Prime Minister Manmohan Singh’s visit to the United States — the first by a head of state after Barack Obama became president — is expected to “take the strategic partnership between the two countries to the next level”, a government spokesperson said on Friday.
Singh and Obama will discuss counter-terrorism, non-proliferation and climate change among other things in Washington on Tuesday (November 24).
“…there is a new administration in America. So it is appropriate I should renew our partnership,” Singh told the Washington Post on the eve of his departure. “My hope is that we can persuade the US administration to be more liberal when it comes to transferring technologies to us.”
Obama will also host Singh in his first state banquet on Tuesday. “The PM is honoured by the invitation,” a senior Ministry of External Affairs official said.
The two countries are expected to conclude at least 10 agreements on terrorism, education, trade and investment, agriculture, health and green technologies.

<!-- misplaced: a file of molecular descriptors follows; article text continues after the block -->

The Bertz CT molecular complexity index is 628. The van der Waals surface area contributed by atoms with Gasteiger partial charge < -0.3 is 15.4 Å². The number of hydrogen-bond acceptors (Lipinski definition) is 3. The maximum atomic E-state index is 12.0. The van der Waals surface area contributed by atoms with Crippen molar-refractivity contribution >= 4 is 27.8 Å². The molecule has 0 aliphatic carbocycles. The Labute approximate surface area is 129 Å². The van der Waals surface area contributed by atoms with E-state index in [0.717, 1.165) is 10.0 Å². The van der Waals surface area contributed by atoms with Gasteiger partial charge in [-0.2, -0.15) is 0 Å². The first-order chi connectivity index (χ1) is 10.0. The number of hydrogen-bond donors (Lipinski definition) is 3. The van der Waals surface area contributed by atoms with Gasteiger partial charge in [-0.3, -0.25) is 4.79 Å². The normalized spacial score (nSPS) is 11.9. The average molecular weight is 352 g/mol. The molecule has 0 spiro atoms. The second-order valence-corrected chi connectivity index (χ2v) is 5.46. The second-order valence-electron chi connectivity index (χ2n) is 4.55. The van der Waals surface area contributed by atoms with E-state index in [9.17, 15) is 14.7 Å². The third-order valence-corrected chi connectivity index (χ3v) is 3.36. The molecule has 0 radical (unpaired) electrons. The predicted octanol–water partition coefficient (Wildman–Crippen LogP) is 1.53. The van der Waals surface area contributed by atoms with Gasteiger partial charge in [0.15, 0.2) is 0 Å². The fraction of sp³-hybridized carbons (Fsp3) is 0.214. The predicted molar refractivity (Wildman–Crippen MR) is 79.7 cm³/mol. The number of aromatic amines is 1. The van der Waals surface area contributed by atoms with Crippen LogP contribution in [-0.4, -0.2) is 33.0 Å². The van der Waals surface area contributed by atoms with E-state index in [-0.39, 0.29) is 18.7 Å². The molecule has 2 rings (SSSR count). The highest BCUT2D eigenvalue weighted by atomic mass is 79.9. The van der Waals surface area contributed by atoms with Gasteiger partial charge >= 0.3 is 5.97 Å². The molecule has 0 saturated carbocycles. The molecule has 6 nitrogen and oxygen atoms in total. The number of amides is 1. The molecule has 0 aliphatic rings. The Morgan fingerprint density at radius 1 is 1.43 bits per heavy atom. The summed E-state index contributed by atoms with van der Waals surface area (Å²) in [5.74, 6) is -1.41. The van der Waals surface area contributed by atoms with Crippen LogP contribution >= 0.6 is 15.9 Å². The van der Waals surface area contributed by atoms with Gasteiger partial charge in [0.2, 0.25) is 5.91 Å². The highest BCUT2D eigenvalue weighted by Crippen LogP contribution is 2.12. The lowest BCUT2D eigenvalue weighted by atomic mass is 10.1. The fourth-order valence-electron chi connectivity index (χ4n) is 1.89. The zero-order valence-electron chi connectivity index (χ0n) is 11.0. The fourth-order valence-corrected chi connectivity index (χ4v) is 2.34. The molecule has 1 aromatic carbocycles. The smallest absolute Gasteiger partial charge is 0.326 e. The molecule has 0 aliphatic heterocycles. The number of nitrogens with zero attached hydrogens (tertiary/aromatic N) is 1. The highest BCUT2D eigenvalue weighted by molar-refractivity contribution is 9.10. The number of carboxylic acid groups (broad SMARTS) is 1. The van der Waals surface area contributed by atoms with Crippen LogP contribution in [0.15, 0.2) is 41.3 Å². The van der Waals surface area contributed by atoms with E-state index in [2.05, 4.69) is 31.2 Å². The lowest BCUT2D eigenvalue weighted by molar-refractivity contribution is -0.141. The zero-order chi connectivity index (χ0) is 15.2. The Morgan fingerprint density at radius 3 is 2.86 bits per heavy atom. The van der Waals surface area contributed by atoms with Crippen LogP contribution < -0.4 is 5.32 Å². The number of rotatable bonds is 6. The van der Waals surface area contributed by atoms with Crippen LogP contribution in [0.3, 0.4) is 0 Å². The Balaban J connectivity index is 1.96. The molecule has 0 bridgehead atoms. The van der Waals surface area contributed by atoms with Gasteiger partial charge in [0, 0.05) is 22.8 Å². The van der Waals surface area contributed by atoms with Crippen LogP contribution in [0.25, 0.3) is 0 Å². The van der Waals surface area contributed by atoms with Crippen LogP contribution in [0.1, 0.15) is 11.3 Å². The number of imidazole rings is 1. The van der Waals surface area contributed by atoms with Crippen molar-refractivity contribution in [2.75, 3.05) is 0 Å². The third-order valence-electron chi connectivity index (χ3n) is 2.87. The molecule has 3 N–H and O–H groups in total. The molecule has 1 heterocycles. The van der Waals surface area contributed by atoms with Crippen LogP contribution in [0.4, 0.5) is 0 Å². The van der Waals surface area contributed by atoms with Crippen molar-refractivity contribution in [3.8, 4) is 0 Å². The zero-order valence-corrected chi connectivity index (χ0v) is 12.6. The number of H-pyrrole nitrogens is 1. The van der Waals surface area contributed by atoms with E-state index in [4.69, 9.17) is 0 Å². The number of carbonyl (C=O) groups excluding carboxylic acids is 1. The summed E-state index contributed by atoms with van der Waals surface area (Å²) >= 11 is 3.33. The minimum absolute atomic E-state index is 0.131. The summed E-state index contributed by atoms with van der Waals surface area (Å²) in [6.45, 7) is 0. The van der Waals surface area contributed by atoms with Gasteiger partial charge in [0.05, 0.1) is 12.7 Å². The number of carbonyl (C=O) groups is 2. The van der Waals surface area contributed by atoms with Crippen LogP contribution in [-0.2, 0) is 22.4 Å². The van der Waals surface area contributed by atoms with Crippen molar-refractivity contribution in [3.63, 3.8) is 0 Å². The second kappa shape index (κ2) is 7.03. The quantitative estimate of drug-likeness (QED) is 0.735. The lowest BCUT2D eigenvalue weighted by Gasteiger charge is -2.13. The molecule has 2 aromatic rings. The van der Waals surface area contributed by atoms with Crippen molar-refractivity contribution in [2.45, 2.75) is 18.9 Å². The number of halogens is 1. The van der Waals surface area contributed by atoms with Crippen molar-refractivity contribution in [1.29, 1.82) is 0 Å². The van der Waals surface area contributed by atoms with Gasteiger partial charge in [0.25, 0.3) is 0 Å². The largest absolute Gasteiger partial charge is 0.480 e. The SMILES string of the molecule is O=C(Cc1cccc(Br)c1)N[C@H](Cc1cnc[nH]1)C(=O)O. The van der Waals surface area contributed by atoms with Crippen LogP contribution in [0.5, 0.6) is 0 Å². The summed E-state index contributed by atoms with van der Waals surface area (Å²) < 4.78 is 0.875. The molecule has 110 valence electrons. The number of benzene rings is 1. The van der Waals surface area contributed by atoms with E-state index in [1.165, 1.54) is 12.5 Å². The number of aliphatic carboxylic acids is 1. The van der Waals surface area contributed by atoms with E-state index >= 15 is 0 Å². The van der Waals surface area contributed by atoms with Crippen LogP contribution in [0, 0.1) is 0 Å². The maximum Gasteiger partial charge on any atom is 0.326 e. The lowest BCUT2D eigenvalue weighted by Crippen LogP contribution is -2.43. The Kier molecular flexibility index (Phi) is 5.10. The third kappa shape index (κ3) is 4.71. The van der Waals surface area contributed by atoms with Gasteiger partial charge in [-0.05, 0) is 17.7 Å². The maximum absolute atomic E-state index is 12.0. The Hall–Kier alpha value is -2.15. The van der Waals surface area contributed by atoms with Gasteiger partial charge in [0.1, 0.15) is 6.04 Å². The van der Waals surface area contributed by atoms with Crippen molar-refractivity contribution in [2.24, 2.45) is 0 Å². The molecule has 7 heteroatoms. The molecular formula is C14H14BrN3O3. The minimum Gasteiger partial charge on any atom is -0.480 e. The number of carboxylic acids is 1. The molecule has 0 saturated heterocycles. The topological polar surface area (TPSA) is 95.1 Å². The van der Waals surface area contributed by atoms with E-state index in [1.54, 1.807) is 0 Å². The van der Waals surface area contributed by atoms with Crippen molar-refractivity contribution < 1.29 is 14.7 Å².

The showpiece will likely be the Singh-Obama Knowledge Initiative — a partnership that will pan university education, scholarship, technology and knowledge economy, according to officials.
On what he expected to achieve in Washington, Singh said: “Nuclear cooperation, cooperation in education, closer linkages between our university systems…”
On the terror front, investigations into the alleged Lashkar links of David Headley and Tahawwur Rana will be discussed. The official said India has “reason to be satisfied with the levels of cooperation from the US”.
Singh will also meet Vice-President Joe Biden, Secretary of State Hillary Clinton and other top American diplomats during his five-day visit.
On November 26, he leaves for Port of Spain, Trinidad and Tobago, for the Commmonwealth Heads of Nations Meet.